I would like to be involved in carcinoid cancer group as that is what I have.
Interested in more discussions like this? Go to the Neuroendocrine Tumors (NETs) Support Group.
I’m also interested in experiences persons with neuroendocrine carcinoid tumor have had.
I am a new member (aged 84) even though my cancer was discovered in 2007 during an emergency operation for a twisted bowel. Transpired I had a carcinoid tumor which was removed and subsequently my oncologist discovered I still had rogue cells. It was not the end of the world because a treatment existed for this cancer and while not a cure it restricts its development. Every 4 weeks I receive a sandostatin injection and have just received number 100. The outcome for me has been the ability to get on with my life and thereby devote what time I left to my family.
It would be great to hear from others who have carcinoid syndrome.
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Hi @derekd and welcome to Connect.
I moved your message to this thread to introduce you to other members who have carcinoid cancer. Please meet @hopeful33250 @lucci50 and @amyh2439. You may also be interested in this discussion https://connect.mayoclinic.org/discussion/has-anyone-used-mayo-clinic-in-rochester-minnesota-for-carcinoid-tumors-the/
Really like your attitude Derek. What side effects (if any) do you have to manage with the sandostatin injections?
My last experience (the best yet) I went to U of Michigan. They have a doctor there who removed a small lesion through an endoscopy procedure. U of Michigan also has a doctor who specializes in carcinoids, his name is Del Valle. I have an appointment with him next week. I believe it is important to be connected with a good teaching/research institution when you are dealing with something unique or rare, the hospital in your neighborhood might not be your best choice. It may involve some extra driving but it is worth the time and expense.
Ralph: If you live in Michigan you might already be aware of a Carcinoid Support Group. They are on the western part of the state, Grand Rapids. So far, I’ve only been in contact with them though email and phone calls, since I’m in SE Michigan, however, the leader of the group has a lot of personal experience with carcinoids and has great info that he can send you. He was the one who told me that many of their members have seen Dr. Del Valle , at U of M. Here is the website to find all of the carcinoid support groups in the U.S. http://www.carcinoid.org/resources/support-groups/directory/. Best wishes, Ralph!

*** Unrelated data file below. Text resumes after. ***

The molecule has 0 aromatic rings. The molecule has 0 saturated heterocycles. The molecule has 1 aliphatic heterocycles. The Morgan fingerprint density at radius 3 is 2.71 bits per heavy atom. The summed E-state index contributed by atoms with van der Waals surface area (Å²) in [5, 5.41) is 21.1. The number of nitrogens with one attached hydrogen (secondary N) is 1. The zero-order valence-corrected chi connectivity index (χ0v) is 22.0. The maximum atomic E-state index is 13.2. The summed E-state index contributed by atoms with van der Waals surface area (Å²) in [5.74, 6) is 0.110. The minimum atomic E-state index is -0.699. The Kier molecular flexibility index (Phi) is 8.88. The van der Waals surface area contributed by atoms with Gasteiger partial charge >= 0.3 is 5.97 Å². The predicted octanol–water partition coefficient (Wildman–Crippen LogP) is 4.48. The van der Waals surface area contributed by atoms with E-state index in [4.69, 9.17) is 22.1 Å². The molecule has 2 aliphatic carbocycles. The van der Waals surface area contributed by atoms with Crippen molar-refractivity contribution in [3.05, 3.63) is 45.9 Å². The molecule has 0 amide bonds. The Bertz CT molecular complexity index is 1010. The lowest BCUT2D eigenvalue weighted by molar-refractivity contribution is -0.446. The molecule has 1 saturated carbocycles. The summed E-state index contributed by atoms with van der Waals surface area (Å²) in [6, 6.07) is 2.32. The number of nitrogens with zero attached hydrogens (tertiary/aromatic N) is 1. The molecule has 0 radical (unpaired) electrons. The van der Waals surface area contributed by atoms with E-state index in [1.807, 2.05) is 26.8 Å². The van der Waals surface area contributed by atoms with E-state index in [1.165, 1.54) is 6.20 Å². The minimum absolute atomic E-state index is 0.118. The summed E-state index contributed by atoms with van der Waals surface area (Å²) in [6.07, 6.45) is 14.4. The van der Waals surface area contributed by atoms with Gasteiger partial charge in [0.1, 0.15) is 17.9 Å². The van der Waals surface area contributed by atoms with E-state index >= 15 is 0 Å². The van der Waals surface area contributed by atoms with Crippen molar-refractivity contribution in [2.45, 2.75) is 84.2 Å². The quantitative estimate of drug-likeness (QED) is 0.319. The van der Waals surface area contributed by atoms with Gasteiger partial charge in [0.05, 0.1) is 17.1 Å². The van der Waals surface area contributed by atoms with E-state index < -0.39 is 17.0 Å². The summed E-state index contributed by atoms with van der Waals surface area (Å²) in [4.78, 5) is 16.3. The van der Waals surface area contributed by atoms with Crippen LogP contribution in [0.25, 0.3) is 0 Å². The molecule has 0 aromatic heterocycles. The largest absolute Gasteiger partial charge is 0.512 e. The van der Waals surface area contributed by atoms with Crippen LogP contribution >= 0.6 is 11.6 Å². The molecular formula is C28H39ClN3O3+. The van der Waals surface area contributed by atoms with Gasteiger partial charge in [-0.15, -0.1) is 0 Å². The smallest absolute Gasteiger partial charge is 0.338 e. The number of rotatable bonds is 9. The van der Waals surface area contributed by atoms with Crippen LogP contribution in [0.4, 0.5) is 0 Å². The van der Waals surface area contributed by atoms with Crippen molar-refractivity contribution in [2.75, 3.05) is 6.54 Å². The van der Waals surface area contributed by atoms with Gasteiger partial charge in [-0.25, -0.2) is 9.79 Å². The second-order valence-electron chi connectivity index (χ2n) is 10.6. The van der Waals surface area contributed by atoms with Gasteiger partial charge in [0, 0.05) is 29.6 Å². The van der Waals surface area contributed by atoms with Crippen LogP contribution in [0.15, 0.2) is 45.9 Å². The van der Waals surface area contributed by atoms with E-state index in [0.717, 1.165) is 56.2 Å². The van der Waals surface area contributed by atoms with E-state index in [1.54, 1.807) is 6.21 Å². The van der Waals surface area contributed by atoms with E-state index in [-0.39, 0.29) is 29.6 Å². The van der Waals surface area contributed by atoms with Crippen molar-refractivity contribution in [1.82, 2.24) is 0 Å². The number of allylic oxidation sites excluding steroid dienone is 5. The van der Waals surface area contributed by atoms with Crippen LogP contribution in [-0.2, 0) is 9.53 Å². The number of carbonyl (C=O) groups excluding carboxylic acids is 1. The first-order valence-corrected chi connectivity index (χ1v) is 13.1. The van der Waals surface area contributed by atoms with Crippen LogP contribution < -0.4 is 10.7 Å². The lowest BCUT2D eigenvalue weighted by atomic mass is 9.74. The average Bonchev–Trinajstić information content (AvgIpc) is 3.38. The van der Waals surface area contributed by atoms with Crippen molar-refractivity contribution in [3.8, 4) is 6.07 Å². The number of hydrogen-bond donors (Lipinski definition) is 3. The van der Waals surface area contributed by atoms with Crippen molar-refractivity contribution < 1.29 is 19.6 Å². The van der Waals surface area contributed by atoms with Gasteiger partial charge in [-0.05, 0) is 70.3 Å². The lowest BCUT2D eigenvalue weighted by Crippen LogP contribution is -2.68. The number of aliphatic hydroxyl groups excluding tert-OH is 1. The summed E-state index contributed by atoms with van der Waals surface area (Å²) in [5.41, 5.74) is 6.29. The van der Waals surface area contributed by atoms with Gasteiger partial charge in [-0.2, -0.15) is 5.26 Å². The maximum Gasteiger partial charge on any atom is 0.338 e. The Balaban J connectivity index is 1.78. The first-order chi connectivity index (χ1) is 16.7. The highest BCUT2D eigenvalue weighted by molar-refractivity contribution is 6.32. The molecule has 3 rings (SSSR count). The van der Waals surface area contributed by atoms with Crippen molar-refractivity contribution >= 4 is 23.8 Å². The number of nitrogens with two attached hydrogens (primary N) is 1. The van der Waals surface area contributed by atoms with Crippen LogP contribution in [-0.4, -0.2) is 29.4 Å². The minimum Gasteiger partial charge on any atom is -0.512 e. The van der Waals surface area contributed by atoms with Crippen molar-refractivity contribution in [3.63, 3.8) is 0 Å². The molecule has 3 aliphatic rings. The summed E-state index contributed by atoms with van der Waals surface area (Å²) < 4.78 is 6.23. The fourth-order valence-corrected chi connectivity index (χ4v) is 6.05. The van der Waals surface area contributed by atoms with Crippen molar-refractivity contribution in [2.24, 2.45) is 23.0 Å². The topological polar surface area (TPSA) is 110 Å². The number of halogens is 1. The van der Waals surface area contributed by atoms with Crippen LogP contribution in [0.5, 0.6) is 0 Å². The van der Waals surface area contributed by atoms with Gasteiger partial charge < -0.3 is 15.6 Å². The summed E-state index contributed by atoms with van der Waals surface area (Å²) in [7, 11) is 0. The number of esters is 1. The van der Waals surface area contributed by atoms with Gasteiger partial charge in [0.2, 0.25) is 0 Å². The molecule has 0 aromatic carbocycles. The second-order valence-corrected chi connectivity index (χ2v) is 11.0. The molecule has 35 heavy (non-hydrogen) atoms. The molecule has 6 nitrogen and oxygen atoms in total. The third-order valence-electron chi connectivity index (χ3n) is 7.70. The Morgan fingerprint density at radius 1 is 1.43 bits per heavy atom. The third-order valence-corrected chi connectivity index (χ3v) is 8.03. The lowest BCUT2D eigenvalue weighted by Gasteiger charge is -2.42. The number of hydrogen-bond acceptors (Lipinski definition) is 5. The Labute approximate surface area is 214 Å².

Dear Gaylejean: If you would like to find a carcinoid support group in your area here is a website where they list all of the groups in the U.S. Support Groups Directory – Carcinoid Cancer Foundation. The group in Michigan, where I live, is about three hours from me, however, I’ve been in contact with them through email and phone calls and have received a lot of good information that has helped me to talk to doctors more intelligently and certainly understand this rare disorder in a new way. Best wishes you to and blessings! Please keep in touch via Mayo Connect.
Support Groups Directory – Carcinoid Cancer Foundation
A support group would be helpful, I think. Just to compare treatments others are receiving. I have been living with this since 2002. My mom had the same diagnosis and she lived with it for 24 years before dying at 85. She never had treatments of any kind which is a hopeful prognosis for someone older with this diagnosis. I get a Sandostatin shot 1x/month with a recent increase from 20 to 30 mg.
I was diagnosed in 2002 and mine was already metastasized to liver and lymph nodes. I had surgery – kind of at my insistence because Rochester had a wait and watch attitude. It was lucky I had surgery because I had “blue bowel” which left alone would have probably killed me. I have had monthly Sandostatin shots since 2008 – so about 90 injections so far. My 20 mg. dose was just increased to 30 mg. It is going well but the higher dose has a side effect of pain at the injection site. I feel good most of the time and am grateful for every day I have to spend with my family.
Yes, a support group would be good even if you connected with them by email or phone. There is one person in the Michigan group who also has the disorder in her family. I have never taken any other treatments other than surgery since mine have been small and there is no evidence of metastasis so far. It is good to know about Sandostatin, though. The leader of the Michigan group mentioned he has used it as well. I’m not sure what state you live in, however, if you would like to correspond with the person in Michigan who has the family history, I’ll see if I can put you in contact with her via email. Just let me know. Have you checked the website for support groups to see if there is one in your state?
There is a support group in my state of residence, Minnesota. I have spenttime on that web site and will continue to check in. My mother also hadneuroendocrine carcinoid. She lived with it for 24 years – was diagnosedafter having surgery for colon cancer. She never had treatments oroctreotide. I believe it affected her heart in the end and she died of astoke.Tests have shown our carcinoids not to be genetic – hard to believe.
Yes, that is surprising that your carcinoids are not genetic. They are certainly rare. I’m glad that there is a support group in Minnesota. It will be good to keep in touch with them.
I am taking part into a genetic program as my Daughter has this same cancer also have another relative that has it so we are looking into this,
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